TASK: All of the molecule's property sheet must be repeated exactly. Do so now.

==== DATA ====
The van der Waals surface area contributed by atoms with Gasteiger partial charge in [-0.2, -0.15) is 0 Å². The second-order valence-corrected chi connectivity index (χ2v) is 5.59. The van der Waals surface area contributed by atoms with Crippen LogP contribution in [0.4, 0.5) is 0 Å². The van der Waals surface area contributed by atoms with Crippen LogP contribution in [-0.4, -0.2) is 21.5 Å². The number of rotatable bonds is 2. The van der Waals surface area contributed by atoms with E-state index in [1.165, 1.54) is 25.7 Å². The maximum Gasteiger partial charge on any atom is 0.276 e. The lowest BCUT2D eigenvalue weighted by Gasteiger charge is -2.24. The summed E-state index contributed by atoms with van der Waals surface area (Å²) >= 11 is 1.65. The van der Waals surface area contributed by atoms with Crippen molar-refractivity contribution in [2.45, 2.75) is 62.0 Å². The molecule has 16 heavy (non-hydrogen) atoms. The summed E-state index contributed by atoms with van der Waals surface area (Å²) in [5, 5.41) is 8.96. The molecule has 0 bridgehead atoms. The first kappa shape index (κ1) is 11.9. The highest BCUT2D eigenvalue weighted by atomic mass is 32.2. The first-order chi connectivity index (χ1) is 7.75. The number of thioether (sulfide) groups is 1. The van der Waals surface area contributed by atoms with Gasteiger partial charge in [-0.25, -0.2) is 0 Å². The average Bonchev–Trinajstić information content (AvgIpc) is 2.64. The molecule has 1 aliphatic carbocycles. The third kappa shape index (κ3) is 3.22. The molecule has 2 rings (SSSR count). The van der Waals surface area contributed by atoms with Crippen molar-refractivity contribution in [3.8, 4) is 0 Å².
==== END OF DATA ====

The van der Waals surface area contributed by atoms with Gasteiger partial charge in [-0.2, -0.15) is 0 Å². The second-order valence-corrected chi connectivity index (χ2v) is 5.59. The van der Waals surface area contributed by atoms with Crippen LogP contribution in [0.4, 0.5) is 0 Å². The van der Waals surface area contributed by atoms with Crippen LogP contribution in [-0.4, -0.2) is 21.5 Å². The number of rotatable bonds is 2. The van der Waals surface area contributed by atoms with E-state index in [1.165, 1.54) is 25.7 Å². The maximum Gasteiger partial charge on any atom is 0.276 e. The lowest BCUT2D eigenvalue weighted by Gasteiger charge is -2.24. The summed E-state index contributed by atoms with van der Waals surface area (Å²) >= 11 is 1.65. The van der Waals surface area contributed by atoms with Crippen molar-refractivity contribution in [2.45, 2.75) is 62.0 Å². The molecule has 16 heavy (non-hydrogen) atoms. The summed E-state index contributed by atoms with van der Waals surface area (Å²) in [5, 5.41) is 8.96. The molecule has 0 bridgehead atoms. The first kappa shape index (κ1) is 11.9. The highest BCUT2D eigenvalue weighted by atomic mass is 32.2. The first-order chi connectivity index (χ1) is 7.75. The number of thioether (sulfide) groups is 1. The van der Waals surface area contributed by atoms with Gasteiger partial charge in [-0.25, -0.2) is 0 Å². The average Bonchev–Trinajstić information content (AvgIpc) is 2.64. The molecule has 1 aliphatic carbocycles. The third kappa shape index (κ3) is 3.22. The molecule has 2 rings (SSSR count). The van der Waals surface area contributed by atoms with Crippen molar-refractivity contribution in [3.8, 4) is 0 Å².